Near-record ice on Lake Superior – Canadian Shipowners Association concerned

Not only are Canadian grain movements threatened by insufficient icebreaking, so too are other industries … such as iron ore, construction materials, salt and petroleum products which are moved by ships.


Duluth, Minn. – On March 6, the U.S. Coast Guard’s cutter Alder and her crew broke their first ice in the Duluth-Superior harbor. Cutting through ice 30 inches thick in places, the Adler’s crew took 21 hours to go three miles.

Even Lake Superior veterans understand this winter is unique. “They’re saying this is the worst ice season since the mid-90s,” says Tony Maffia, the Alder’s captain. He calls it “a once in a generation-type of thing.”

On the Adler’s first day out ice covered 92 percent of the Great Lakes surface, the second-most ever measured.

Steel mills out east are hungry for Minnesota’s iron ore, now piling up and waiting for shipment. Grain and cement must also be delivered. Before the end of March, the Alder and her crew will have cut a path through more than 300 miles of ice, all the way to the locks at Sault Ste. Marie, Michigan.

The Canadian Shipowners Association is concerned about the ability of the Canadian Coast Guard to provide sufficient icebreaking, which has delayed the opening of the St. Lawrence Seaway in recent years.

Despite Canadian government efforts to encourage the movement of Canadian grain, it will remain stored in ports such as Thunder Bay until icebreakers open ports and support ship movements. Not only are Canadian grain movements threatened by insufficient icebreaking, so too are other industries with already low stocks of commodities such as iron ore, construction materials, salt and petroleum products which are moved by ships.

See entire articles:
http://www.boatnerd.com/news/

http://www.thetimesherald.com/article/20140317/NEWS05/303170014/Coast-Guard-breaks-near-record-ice-Lake-Superior

Thanks to @njsnowfan for these links

 


8 thoughts on “Near-record ice on Lake Superior – Canadian Shipowners Association concerned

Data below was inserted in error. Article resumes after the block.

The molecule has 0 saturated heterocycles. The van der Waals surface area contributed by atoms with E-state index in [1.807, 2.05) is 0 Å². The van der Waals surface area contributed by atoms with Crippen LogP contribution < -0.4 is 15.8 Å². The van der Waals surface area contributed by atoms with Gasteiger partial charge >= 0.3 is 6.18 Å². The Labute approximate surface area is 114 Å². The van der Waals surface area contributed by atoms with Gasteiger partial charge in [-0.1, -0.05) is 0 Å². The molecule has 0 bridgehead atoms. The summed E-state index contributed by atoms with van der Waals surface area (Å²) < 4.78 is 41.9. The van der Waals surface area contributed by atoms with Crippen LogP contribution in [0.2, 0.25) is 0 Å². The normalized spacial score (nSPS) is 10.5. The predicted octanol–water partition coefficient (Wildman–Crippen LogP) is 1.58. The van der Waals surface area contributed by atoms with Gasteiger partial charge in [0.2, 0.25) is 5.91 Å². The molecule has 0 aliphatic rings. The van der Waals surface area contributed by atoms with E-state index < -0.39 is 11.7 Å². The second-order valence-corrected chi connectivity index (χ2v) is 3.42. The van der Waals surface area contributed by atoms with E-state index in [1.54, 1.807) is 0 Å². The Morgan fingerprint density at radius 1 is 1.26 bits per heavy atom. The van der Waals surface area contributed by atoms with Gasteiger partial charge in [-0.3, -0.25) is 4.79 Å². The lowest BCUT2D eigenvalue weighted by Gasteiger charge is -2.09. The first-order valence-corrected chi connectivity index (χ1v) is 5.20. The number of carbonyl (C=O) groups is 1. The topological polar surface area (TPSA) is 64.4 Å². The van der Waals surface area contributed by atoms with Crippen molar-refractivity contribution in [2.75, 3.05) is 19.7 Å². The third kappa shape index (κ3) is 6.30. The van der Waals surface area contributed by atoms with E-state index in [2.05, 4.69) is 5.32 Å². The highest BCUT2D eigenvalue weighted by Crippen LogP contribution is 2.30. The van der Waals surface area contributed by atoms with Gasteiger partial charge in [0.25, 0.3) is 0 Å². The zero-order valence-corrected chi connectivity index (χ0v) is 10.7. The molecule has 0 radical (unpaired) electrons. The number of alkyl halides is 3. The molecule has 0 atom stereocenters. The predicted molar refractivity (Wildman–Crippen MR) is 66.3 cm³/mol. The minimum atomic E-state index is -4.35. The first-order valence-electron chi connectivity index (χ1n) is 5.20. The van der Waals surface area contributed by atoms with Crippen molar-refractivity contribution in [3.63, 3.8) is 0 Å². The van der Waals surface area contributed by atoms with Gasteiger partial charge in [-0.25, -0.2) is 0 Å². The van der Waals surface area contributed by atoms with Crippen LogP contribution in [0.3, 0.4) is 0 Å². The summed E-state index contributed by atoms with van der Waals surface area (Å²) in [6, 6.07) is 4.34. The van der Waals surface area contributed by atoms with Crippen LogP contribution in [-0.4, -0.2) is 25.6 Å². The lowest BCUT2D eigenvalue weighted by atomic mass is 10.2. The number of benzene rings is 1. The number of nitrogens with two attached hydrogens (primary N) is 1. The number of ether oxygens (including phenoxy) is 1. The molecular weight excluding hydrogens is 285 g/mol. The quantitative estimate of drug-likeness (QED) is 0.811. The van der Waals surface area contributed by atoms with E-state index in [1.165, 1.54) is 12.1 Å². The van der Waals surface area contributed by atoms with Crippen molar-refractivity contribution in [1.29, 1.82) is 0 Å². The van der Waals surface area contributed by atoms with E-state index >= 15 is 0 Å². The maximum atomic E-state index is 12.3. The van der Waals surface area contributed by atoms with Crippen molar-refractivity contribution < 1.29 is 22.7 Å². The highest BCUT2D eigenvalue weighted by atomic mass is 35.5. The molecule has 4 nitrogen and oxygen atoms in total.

1. Well, what did they do in 1994 and 1978 when ice conditions were just as bad? People react today as if it’s the first time anything has happened.

    Reminder, ice breaking ships are much better today than they were 30 years ago or even 20 years ago.

    • I suspect it was difficult to get budgets for icebreakers, snowplows and so forth, when the media were screaming about global warming.
      Now, we pay the piper.

  2. so why did they wait till the ice was so thick before starting to make a pathway through?
    surely an early run and a return trip might have made it easier both ways and allowed the transports to follow behind and keep it clear?
    or is that too sensible?

  3. What would they do if and when we see the day when lakes superior, huron and michigan are only ice free for a month or two if at all? I doubt they ever think about that problem and won’t untill it is too late. What about the nuclear power plants in the future ice sheet and glacial flood zones?
    No contingency planning there either.
    Too many people, governments and businesses are not thinking beyond the short term.

  4. Ice breakers lol…I was on Lake Superior ice fishing about a month ago before coming back to the east coast….spent two months in international falls, minnesota….which is near Thunder Bay, Ontario. ..This ice this winter is thick….I mean there are areas 3 or 4 feet thick! You try cutting that ice and you will get trapped ships like the idiots in antarctica in January. ..Dont expect much melting anytime soon either its still struggling to get above freezing at all…when spring does arrive its going to take a few months to melt this ice….in 1979 and 1994 for example ice was in lake superior until mid-may….if what they say is true and this is unprecedented it would seem entirely possible then ice in superior until June 1st…that would mean a cold summer and an easier time refreezing the lake next fall

  5. If one includes the Great Lakes Ice and all the frozen solid large lakes in North America we are well above average ice coverage for the Northern Hemisphere. The total polar sea ice pack has just crossed back into above average terrain with both poles on the upswing.
    http://arctic.atmos.uiuc.edu/cryosphere/

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